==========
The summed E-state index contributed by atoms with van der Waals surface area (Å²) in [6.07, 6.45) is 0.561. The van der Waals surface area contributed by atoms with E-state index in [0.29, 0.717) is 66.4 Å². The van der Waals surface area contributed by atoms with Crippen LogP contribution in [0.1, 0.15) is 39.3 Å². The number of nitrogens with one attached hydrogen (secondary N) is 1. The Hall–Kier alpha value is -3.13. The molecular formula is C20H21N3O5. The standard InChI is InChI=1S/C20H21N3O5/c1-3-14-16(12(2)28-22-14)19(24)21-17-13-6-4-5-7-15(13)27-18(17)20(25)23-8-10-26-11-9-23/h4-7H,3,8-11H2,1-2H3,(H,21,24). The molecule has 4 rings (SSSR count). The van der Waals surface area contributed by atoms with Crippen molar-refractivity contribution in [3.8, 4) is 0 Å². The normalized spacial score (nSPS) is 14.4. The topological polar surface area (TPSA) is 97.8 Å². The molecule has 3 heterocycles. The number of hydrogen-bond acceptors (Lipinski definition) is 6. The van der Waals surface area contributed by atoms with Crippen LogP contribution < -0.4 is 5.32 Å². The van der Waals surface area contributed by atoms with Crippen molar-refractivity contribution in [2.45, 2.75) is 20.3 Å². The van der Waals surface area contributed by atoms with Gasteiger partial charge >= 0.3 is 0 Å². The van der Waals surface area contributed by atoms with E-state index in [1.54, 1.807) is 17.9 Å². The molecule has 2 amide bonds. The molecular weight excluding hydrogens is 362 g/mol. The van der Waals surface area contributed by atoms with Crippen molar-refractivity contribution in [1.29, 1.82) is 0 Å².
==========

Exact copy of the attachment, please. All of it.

The summed E-state index contributed by atoms with van der Waals surface area (Å²) in [6.07, 6.45) is 0.561. The van der Waals surface area contributed by atoms with E-state index in [0.29, 0.717) is 66.4 Å². The van der Waals surface area contributed by atoms with Crippen LogP contribution in [0.1, 0.15) is 39.3 Å². The number of nitrogens with one attached hydrogen (secondary N) is 1. The Hall–Kier alpha value is -3.13. The molecular formula is C20H21N3O5. The standard InChI is InChI=1S/C20H21N3O5/c1-3-14-16(12(2)28-22-14)19(24)21-17-13-6-4-5-7-15(13)27-18(17)20(25)23-8-10-26-11-9-23/h4-7H,3,8-11H2,1-2H3,(H,21,24). The molecule has 4 rings (SSSR count). The van der Waals surface area contributed by atoms with Crippen molar-refractivity contribution in [3.8, 4) is 0 Å². The normalized spacial score (nSPS) is 14.4. The topological polar surface area (TPSA) is 97.8 Å². The molecule has 3 heterocycles. The number of hydrogen-bond acceptors (Lipinski definition) is 6. The van der Waals surface area contributed by atoms with Crippen LogP contribution < -0.4 is 5.32 Å². The van der Waals surface area contributed by atoms with Crippen molar-refractivity contribution in [2.45, 2.75) is 20.3 Å². The van der Waals surface area contributed by atoms with Gasteiger partial charge >= 0.3 is 0 Å². The van der Waals surface area contributed by atoms with E-state index in [1.54, 1.807) is 17.9 Å². The molecule has 2 amide bonds. The molecular weight excluding hydrogens is 362 g/mol. The van der Waals surface area contributed by atoms with Crippen molar-refractivity contribution in [1.29, 1.82) is 0 Å².